The short story…
Hi there! Thanks for visiting Flipped-Out Food. I’m Michelle, and I am so very happy to meet you! We all get stressed out and crazy-busy (a.k.a. “flipped out”) sometimes: Flipped-Out Food is the food that we cook during these stressful, busy times. Guess what? It doesn’t have to involve a take-out menu or a box!
I’ve had a lifelong love-hate relationship with cooking and food. I hated a lot of the food that I grew up eating (sorry Mom!) and the awful food that I made during my college years. I hated being stressed out about what to make for dinner. But then…something happened that changed the way I thought about cooking…and for the last several years, I have LOVED being in the kitchen. Flipped-Out Food is my little corner of the interwebs where I’ll be sharing that transformative journey and the resulting recipes, tips, and strategies with you…and convincing you that you can make really good, healthy, budget-friendly food—even when you’re “flipped out.”
The long story…
Back in my college/grad school days, you might say that I was a Pastafarian. That is, I ate ramen. A lot of it. Don’t judge! It’s done in 3 minutes, and that was about my speed back then. I now have a grown-up version of ramen soup (see recipe below). Although it’s not authentic anything and takes 10 minutes instead of 3, it’s 10 times better—and healthier, because you chuck that sodium-filled flavor packet and add an egg for protein.
But let me rewind and tell you a bit about my background.
The early years
I think it was inevitable that I would be a scientist in some capacity: I was one of those kids with the skinned-up knees who had a toy microscope and a chemistry set, and who loved the outdoors and nature. I still enjoy hikes through the woods in search of morels (with very little success), morning runs, biking, and gardening. I have been known to catch a snake or two when I’m out walking or running.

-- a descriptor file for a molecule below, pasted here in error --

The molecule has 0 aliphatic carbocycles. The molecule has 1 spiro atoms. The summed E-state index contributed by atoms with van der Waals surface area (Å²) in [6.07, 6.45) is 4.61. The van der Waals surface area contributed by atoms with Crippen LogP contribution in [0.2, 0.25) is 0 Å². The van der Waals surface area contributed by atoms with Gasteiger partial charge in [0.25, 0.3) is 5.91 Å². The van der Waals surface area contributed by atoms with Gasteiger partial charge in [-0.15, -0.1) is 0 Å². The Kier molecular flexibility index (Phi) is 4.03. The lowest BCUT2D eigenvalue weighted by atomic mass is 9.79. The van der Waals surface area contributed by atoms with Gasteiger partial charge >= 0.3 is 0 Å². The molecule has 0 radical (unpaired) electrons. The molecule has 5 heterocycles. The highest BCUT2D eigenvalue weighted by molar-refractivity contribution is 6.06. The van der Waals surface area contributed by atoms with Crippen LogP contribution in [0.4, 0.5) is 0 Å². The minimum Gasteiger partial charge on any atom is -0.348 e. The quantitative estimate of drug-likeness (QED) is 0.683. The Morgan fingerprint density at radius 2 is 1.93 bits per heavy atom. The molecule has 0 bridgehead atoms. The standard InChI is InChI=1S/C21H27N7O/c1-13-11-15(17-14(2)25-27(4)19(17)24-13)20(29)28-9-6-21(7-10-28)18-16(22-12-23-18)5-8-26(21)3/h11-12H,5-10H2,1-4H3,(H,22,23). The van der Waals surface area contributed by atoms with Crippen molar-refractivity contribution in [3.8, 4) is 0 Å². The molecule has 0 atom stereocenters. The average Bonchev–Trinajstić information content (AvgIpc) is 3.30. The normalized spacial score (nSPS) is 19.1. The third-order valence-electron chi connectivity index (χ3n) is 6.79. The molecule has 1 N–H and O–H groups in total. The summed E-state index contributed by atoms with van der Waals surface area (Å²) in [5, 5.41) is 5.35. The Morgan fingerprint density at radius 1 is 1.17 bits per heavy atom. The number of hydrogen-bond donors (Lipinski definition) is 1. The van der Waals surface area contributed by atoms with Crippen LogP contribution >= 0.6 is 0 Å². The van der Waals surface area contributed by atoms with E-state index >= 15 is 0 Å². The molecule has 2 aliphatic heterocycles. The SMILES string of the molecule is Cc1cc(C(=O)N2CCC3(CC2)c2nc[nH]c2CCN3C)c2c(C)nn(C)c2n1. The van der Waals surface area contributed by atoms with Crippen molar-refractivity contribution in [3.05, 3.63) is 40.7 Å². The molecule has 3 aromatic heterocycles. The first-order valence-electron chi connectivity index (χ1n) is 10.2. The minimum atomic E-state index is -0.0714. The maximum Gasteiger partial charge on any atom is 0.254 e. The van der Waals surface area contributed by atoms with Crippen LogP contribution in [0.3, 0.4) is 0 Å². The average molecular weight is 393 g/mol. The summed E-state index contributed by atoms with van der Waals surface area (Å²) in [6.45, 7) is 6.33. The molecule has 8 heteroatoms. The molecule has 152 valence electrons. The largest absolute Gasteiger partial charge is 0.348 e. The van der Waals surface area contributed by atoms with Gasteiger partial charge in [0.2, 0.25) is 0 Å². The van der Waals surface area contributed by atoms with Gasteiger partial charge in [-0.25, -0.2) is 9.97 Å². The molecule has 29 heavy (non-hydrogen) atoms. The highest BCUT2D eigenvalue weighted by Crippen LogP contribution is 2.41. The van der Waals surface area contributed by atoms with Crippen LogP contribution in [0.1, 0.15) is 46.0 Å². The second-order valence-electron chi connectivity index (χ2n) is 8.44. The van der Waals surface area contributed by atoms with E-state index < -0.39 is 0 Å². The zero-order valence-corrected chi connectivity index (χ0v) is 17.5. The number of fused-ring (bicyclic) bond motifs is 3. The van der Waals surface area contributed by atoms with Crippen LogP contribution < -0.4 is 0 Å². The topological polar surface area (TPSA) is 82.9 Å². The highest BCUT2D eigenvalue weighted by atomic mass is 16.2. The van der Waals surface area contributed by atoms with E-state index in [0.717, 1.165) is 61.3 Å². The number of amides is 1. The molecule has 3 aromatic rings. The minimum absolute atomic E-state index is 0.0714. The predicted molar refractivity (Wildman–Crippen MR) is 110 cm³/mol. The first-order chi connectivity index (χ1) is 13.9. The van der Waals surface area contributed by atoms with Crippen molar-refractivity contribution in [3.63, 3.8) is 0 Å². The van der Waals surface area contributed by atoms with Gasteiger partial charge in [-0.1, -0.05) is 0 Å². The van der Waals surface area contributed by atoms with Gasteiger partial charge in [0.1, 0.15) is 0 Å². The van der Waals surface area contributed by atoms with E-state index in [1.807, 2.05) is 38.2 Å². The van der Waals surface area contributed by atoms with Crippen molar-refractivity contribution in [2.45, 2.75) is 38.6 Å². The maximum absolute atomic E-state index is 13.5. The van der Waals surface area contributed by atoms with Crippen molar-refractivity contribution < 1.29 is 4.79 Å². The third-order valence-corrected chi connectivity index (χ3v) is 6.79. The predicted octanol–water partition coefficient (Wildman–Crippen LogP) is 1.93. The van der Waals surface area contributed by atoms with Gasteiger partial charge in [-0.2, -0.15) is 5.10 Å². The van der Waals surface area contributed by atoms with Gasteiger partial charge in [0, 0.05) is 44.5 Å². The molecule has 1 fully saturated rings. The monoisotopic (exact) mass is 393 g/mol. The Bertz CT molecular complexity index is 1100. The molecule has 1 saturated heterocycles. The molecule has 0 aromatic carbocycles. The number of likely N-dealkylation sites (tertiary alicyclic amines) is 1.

In college, although I earned a scholarship for vocal performance, I ended up majoring in biology, earning a bachelor’s and then a Master’s degree. In grad school, I studied scorpions: crazy-cool critters that glow fluorescent colors under black light.
No, seriously: you go out at night in desert areas, armed with a black light and forceps, and you see glowing little critters running around. Hunting them is kind of like looking for Easter eggs, except that the “eggs” will sting you if they get the chance…And there are other things hiding in the dark that DON’T glow in the blacklight, like rattlesnakes…
But I digress.
From benchtop to laptop
A 1-year stint as a scientist in a food-testing lab probably explains my compulsive hand-washing behavior while cooking. After all, in a lab like this, you—ON PURPOSE—let various foods spoil, pipet them into culture broth, then streak samples onto specialized agar plates to see what grows. And you would not BELIEVE the amount of stuff that DOES grow if given the right conditions!
After my exciting, smelly foray into everything that is not appetizing about food, I returned to graduate school to earn my PhD in Physiology from the University of Wisconsin-Madison, using cell & molecular biology techniques, confocal microscopy, and other geeky stuff to investigate scorpion toxins and their effects on heart cells. (WHY??? These toxins have the potential to be modified into therapies for people with certain funky, but potentially deadly heart rhythms.) I followed this up with an American Heart Association-funded postdoctoral fellowship, investigating mutations that cause a rare, but frequently lethal heart disease.
Throughout my studies, I knew that bench science wasn’t for me in the long haul (if you’re a survivor of academia/grad school, I write a lot about that here). What I did enjoy was the writing aspect of science, which prompted the decision to trade the benchtop for the laptop: I now work as a grants consultant, helping start-up businesses apply for early stage capital from federal agencies like the National Science Foundation and the National Institutes of Health. I also occasionally help grad students, postdocs, scientists, and professors who need someone to edit an article or dissertation before their adviser or reviewers get to it and hemorrhage all over it.
I have a consulting partner-in-crime—but I am my own boss and set my own hours, which I love. It takes discipline, but the flexibility allows me to pick up the kids, handle doctor appointments, or generally handle whatever needs to get done. Grant deadlines come around 4-6 times per year, depending on which agencies our clients are targeting. The month leading up to the deadline is extremely busy (more about coping with dinner during those times here), but the rest of the time is very relaxed, with a few odd projects here and there. This leaves me time for my other passion.